Sondra Radvanovky has made history throughout her career, most notably during the 2015-16 season when she became the first soprano at the Met to perform Donizetti’s three queens in one season. And since then she has consistently gone against expectations with repertoire choices on her way to some of the most memorable moments in recent opera history.
And a pandemic didn’t stop that from continuing in 2021.
First, Radvanovsky made her debut as Imogene in a streamed performance of “Il Pirata” from the Teatro San Carlo di Napoli before joining Piotr Beczala in the Met recital series. She then premiered a new production of “Aida” at the Paris Opera, which was streamed worldwide and garnered a massive audience. She returned to live performance in Barcelona when she sang her Tudor Concert with critics stating that she “amazed in Donizetti’s Three Final Scenes.”
In the summer, Radvaovsky returned to the Teatro Real during a production of “Tosca,” which became the talk of the opera world. During the production, the soprano encored “Vissi d’arte” in all but one performance and became the first female singer to give an encore at the Teatro Real during an opening night. She followed up that historic run at the Festival Castell de Peralada where she also performed an encore during a performance of “Tosca.” Both the Madrid and Peralada performances were recorded and broadcast worldwide.
In the fall she made her debut as Lady Macbeth, a role that she considered a dream and for which critics said she “exuded power and confidence.” The debut was streamed and recorded for audiences to see worldwide. The soprano ended her year with her return to the Metropolitan Opera, a theater she had not performed at for two years. She brought her iconic Tosca to the stage and stole the show with her “Vissi d’Arte.”
As we enter 2022, Radvaonvsky will continue to add roles to her repertoire including “Turandot” and Odabella in “Attila,” which will no doubt be exciting.
The Frenchman is undeniably one of the greatest baritones of his generation, having performed all the great baritone roles at every major house in the world. That continued throughout 2021 with Tezier seemingly EVERYWHERE all the time.
He began his year with an acclaimed production of “Thaïs” from Monte-Carlo which was televised worldwide. With most theaters still closed at the beginning of the year, Tezier headlined two major live streams, “Aida” from the Opera de Paris and “Parsifal” from the Wiener Staatsoper. Both works featured new productions, all-star casts, and were among the most-watched streams of the year.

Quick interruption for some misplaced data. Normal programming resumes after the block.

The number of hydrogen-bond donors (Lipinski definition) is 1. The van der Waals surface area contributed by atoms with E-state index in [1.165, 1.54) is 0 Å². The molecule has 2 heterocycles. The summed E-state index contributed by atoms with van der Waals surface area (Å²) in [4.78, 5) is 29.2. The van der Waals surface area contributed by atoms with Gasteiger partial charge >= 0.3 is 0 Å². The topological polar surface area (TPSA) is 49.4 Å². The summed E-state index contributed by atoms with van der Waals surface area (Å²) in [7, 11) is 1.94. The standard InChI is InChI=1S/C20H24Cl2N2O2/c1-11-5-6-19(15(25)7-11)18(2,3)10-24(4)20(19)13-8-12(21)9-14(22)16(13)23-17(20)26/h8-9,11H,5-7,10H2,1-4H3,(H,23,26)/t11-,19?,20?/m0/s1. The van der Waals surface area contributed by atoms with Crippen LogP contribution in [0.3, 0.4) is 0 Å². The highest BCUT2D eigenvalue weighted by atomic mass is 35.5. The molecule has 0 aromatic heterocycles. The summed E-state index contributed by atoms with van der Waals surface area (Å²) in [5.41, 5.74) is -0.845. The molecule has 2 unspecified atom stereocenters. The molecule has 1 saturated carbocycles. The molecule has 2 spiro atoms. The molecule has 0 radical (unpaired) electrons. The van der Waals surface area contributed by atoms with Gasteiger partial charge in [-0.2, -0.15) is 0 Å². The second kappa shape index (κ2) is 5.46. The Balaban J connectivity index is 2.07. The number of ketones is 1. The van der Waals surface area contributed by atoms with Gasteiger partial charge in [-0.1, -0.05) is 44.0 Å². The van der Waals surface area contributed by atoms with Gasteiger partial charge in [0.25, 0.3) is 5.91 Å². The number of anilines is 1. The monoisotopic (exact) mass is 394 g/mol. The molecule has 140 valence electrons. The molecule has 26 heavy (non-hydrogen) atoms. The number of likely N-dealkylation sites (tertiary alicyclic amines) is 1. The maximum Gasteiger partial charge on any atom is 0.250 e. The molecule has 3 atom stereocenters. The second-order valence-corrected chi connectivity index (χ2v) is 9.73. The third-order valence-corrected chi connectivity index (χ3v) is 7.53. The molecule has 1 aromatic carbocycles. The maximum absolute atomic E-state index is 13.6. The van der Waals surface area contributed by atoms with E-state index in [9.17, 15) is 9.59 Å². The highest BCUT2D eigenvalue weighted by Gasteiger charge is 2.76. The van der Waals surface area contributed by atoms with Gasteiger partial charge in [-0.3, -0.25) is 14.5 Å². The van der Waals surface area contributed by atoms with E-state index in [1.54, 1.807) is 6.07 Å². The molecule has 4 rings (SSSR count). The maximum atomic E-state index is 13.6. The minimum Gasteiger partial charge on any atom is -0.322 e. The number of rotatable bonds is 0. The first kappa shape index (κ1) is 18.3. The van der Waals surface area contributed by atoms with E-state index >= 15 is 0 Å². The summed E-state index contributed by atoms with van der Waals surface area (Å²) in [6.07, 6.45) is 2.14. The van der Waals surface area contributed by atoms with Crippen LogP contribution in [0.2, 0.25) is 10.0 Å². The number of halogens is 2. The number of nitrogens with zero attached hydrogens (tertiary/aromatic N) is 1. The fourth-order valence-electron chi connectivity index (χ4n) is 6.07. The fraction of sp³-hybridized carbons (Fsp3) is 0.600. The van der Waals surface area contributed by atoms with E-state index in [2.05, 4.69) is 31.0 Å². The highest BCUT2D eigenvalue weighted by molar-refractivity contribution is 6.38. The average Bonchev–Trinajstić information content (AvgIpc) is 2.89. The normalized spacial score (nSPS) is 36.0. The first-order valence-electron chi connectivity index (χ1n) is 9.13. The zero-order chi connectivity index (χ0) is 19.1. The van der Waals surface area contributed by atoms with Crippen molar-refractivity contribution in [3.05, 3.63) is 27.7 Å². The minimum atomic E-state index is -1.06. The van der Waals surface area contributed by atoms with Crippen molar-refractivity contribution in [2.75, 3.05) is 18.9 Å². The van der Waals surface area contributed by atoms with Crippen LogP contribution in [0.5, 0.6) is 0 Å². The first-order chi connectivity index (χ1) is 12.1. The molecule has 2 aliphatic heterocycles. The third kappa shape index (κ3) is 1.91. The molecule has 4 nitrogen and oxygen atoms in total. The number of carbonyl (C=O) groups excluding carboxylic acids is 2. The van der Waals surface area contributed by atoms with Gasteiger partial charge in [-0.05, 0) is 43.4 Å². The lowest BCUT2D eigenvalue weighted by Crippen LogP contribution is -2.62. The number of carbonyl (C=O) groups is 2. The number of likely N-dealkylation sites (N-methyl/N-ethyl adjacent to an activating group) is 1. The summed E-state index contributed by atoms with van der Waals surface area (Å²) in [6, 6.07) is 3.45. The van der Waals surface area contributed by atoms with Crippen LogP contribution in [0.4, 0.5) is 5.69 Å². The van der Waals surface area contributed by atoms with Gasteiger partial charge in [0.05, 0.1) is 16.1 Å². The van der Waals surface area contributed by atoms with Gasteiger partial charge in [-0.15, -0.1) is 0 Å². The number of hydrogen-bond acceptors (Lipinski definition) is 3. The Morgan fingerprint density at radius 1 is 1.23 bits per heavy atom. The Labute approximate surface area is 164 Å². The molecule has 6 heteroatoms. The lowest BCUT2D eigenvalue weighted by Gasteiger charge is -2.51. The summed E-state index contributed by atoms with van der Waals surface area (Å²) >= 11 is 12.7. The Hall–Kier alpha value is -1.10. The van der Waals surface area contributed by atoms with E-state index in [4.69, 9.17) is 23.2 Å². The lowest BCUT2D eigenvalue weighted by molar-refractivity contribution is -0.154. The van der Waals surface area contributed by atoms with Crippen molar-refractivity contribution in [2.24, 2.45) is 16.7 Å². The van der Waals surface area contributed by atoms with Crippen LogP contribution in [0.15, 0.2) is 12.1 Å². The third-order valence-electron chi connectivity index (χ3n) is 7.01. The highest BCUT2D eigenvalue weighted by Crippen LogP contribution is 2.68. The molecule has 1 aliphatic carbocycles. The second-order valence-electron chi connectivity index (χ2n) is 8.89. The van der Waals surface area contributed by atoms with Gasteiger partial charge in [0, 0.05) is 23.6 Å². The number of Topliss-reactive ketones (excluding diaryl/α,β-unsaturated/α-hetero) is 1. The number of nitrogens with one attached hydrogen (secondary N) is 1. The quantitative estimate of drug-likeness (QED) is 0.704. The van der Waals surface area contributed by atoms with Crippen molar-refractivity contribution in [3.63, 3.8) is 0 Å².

In March he returned to the Teatro alla Scala for a virtual recital. It was in the summer where the baritone finally got to perform for live audiences starting with a production of “Tosca” in Paris which Mauricio Villa emphasized that Tezier “was truly despicable here as his performance was fueled by believable emotions that provided psychological layers to the character.” On June 27, he was honored with Ordre des Arts et des Lettres in France by the Ministry of Culture.
He returned to the Bayerische Staatsoper for a production of “Le Nozze di Figaro” and a recital before performing a Nuit Verdianne in Orange.
And then came the end of the summer when Tezier made headlines by doing the unthinkable. While performing a production of “Tosca” at the Salzburg Festival, he jumped in for an ailing colleague in Graz’s simultaneously-running production of “Tosca,” sometimes performing performances on back-to-back days. The Graz production was eventually recorded and broadcast worldwide.
In the fall the baritone began his season at the Wiener Staatsoper, where he heroically also took over performances of “Tosca” all while performing a new production of “La Traviata” at the same time. Like his summer “Tosca’s,” he would perform on back-to-back nights, all while receiving raves and standing ovations.
He concluded his year by receiving a Gramophone Award for his 2020 Verdi album and his historic 2020 performance of “Macbeth” at the Festival Verdi received the Premio Abiatti in Italy. The performance was later released on CD and became the first recording of Verdi’s French version. Tezier also reprised his “Rigoletto” in Paris and returned to Zürich for “Simon Boccanegra.”